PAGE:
In all cases, there was a relative or imperative reason for the use of an alternative imaging technique other than intravenous contrast-medium imaging to assess the renal tumor viability before and after CA. One of the major benefits of 18F-FDG PET-CT is that there are no contraindications for patients with decreased renal function. The patient's height, body weight, and medical history of diabetes mellitus are essential for the interpretation of SUV measurements (16). FDG-PET and CT are imaging modalities that have been validated in routine clinical practice. Integrated PET/CT combines PET and CT in a single imaging device and allows morphological and functional imaging to be carried out in a single procedure. This integration has advantages for the assessment of the vitality of a small RM before and after CA. Vascular damage and consequently ischemic injury is a significant mechanism of action in CA (5). The current mainstay of follow-up is the assessment of vascular flow in and around the ablated area. Therefore, the recommendations for follow-up of CA for a small renal tumor are based on imaging of blood flow (14). However, identifying the absence of metabolic activity using PET can also assess the viability of tissue. Another morphological feature is that CA renal tumors tend to decrease in size over time. At 3 years of follow-up of patients treated with LCA, Gill et al. (17) observed a gradual involution of the ablation zone diameter by an average of 75%. Furthermore, 38% of the ablation zones were undetectable on MRI after 3 years follow-up. Even though low-dose non-contrast-enhanced CT is not intended for radiological diagnosis, it makes it possible to see a decrease in the size of most ablated tumors over time.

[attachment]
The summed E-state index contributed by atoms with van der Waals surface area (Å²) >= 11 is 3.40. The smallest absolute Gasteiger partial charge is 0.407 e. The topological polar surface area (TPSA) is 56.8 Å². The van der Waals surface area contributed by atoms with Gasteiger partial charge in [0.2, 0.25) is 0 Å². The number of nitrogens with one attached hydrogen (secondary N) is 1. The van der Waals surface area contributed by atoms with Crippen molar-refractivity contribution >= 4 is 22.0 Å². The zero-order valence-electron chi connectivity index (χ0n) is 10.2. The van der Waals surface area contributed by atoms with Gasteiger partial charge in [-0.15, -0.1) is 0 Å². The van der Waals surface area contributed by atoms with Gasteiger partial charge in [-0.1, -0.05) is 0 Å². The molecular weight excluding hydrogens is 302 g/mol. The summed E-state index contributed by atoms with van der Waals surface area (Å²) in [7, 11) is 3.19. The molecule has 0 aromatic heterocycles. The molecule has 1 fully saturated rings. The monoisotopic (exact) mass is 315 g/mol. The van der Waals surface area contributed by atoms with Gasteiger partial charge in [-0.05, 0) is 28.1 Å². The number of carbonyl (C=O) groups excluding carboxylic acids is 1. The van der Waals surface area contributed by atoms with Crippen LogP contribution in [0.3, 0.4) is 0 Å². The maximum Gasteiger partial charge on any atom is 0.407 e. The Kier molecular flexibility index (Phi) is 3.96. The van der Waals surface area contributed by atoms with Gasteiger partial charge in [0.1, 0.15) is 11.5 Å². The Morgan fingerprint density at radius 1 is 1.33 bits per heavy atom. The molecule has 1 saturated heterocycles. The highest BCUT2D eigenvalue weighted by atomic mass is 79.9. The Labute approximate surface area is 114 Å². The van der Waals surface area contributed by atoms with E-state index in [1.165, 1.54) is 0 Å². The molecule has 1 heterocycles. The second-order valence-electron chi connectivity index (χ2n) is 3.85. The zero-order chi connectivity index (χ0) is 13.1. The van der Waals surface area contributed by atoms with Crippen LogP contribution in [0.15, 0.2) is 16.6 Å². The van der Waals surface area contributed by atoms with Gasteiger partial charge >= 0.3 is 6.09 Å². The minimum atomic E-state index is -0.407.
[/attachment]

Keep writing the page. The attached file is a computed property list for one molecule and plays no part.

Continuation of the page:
One of the limitations of this study was the resolution achieved by PET-CT. It does not allow for accurate interpretation of metabolic activity at the rim borders of the ablation zone. The measurement of SUV in an area selected <1 cm diameter becomes inaccurate and, therefore, selection of the region of interest is of utmost importance. However, at a short distance, a focal recurrence can be surrounded by FDG concentrating morphological structures, such as the normal renal parenchyma and/or the urinary collecting system. Artifacts as a result of high FDG concentration in the urine can be minimized by adequate prehydration. In patient number 6, FDG accumulation was found in the rim of the ablation zone at the dorso-central border. Initially, this was not recognized as a suspect for focal recurrence. Contrast-enhanced CT showed focal enhancement and, therefore, the patient underwent consecutive biopsy and cryosurgery. Histology confirmed the presence of viable RCC tissue. The post-LCA PET-CT of patient number 3 revealed irregular FDG accumulations in the ablation zone. However, contrast-enhanced CT 3 months later showed no evidence of enhancement in the ablated tumor. In this case, the limited tumor dimension (19 mm diameter) possibly hampered the interpretation of the PET-CT findings.